Introduction

As reported in a previous update, the Judiciary Administration in Hong Kong has proposed to increase the monetary jurisdiction limits for civil claims in the District Court. The proposals were recently considered by the Legislative Council Panel on Administration of Justice and Legal Services, further to a report of the Judiciary Administration.(1) The proposals appear to have broad agreement among different stakeholders and, subject to the passage of a necessary resolution in the Legislative Council, look likely to be implemented sometime in 2018. The proposals are important given the District Court's reputation as a busy court centre in the heart of 'downtown' Hong Kong.(2)

Recap

To recap, among other things, it is proposed to increase the District Court's monetary jurisdiction limits for:

  • general civil and equity claims from HK$1 million to HK$3 million; and
  • land-related equity claims from HK$3 million to HK$7 million.

It is also proposed to increase the monetary jurisdiction for claims in the Small Claims Tribunal to HK$75,000 (from the current limit of HK$50,000) to offload some of the District Court's workload.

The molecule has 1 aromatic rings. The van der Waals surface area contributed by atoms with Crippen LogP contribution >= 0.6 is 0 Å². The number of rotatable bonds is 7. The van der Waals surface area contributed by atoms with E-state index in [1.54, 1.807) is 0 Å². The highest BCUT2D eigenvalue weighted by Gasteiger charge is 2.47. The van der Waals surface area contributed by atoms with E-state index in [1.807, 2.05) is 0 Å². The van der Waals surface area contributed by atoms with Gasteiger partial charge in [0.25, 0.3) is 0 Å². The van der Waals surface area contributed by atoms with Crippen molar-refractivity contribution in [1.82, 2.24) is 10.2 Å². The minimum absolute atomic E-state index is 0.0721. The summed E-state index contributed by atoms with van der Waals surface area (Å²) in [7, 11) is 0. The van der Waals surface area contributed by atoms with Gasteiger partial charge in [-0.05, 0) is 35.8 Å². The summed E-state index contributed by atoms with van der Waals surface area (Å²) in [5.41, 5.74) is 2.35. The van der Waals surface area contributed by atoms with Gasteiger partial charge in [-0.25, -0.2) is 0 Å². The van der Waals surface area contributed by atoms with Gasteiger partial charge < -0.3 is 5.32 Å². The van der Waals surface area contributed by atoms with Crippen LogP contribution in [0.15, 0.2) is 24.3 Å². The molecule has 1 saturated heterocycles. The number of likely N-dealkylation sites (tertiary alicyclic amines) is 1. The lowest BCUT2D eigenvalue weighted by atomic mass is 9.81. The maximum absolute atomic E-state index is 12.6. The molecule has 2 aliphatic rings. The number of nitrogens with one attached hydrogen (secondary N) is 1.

Expected impact and resources

The Judiciary Administration Report states that judiciary staff have conducted "some analysis and indicative projections" using data gathered from January 1 2013 to December 31 2016 to estimate (among other things) the likely impact on the workload of the District Court, following the proposed increase in the monetary jurisdiction limits.(3)

According to the analysis, it is estimated that the aggregate impact of the proposals will be to increase the number of civil cases in the District Court by approximately 5%, after taking into account the corresponding proposed increase in the monetary jurisdiction limit for claims before the Small Claims Tribunal. This estimate is rather surprising in some respects, because it appears to be slightly less than the Judiciary's Administration's previous projection in a 2015 consultation paper (approximately 6%), which some stakeholders considered at the time to be on the low side.(4) The analysis in the recent report also suggests that the projected increase in the District Court's caseload is expected to be more significant for mortgage actions and personal injury claims.